The Curriculum Catalyst – Stage 2 – Contribute Your Ideas

The Curriculum Catalyst is about the online education community coming together to produce practical resources that we can all use to support curriculum development.

At the end of last weekend the Catalyst had over 280 topic ideas for the curriculum and over 70 people had voted more that 3000 times for a top topic. It turned out to be SEALIFE and since then I have created an open Google Document to collate our ideas for the topic. (Stage 2)

The document already has over 50 crowd-sourced sealife ideas (thanks for your help so far) for teaching and learning including:

  • Subject specific lesson activities
  • Books to support the Sealife topic
  • Web based resources
  • Details of the Ocean layer in Google Earth
  • Nintendo Wii games that can be used
  • Possibilities for places to visit in the UK
  • DVD titles

I hope that it proves useful in sparking some ideas for you and your staff. Please consider adding a short idea to the document to continue developing it. Don’t forget to just explore the 280+ topic ideas themselves (and vote), maybe there is something there you haven’t thought of.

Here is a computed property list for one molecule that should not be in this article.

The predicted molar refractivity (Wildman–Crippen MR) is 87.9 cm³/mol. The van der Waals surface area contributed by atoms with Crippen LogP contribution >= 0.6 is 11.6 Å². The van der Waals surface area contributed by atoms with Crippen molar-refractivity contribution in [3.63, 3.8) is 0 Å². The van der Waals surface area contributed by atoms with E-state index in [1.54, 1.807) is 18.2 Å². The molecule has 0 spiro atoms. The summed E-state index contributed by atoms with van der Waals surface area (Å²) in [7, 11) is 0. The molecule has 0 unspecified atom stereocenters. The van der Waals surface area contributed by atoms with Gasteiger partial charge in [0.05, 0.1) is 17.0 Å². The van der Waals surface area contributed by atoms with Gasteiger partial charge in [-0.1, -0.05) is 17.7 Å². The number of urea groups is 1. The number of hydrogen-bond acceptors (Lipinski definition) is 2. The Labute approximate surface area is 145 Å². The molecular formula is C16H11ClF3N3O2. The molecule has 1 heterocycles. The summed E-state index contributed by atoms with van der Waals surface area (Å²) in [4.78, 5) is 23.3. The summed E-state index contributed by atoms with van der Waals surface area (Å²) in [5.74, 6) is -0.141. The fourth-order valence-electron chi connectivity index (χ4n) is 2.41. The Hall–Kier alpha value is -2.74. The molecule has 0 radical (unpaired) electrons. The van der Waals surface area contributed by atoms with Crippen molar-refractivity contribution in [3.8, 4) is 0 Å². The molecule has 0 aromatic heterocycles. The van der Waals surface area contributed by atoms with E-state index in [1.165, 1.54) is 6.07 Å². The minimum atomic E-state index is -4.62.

After a week, so this Sunday, I will repeat the process for the next highest voted topic and create a new ideas document to work on. Currently “Imaginary Creatures” is in the lead. All of the weekly docs will be linked from my blog’s Curriculum Catalyst page.

  1. Is there a program where students can construct a sentence in a diagram format and then have the program edit grammar, syntax, alternative structuring for varying a sentence-and use synonyms to teach students to widen their word usage?

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  3. I'm fascinated by this process and wondering what the driver is behind the vote for `imaginary creatures'? Is this coming from children or teachers?

  4. Hi Tom – this is coming together really well. I found myself gravitating to the idea of `Oceans, seas and sea-life' as this lends itself much more to geographical (and historical) thinking too. I also wanted to inject ideas that encouraged an `enquiry' approach to learning (as I feel I'm seeing far too little of this in the schools I have contact with recently). I also think that Philosophy for Children (P4C) has so much to offer and can encourage high levels of debate and thinking. `Learning and Thinking Skills' should play such a prominent part in the `Essentials for learning and life' aspect of the New Primary Curriculum.

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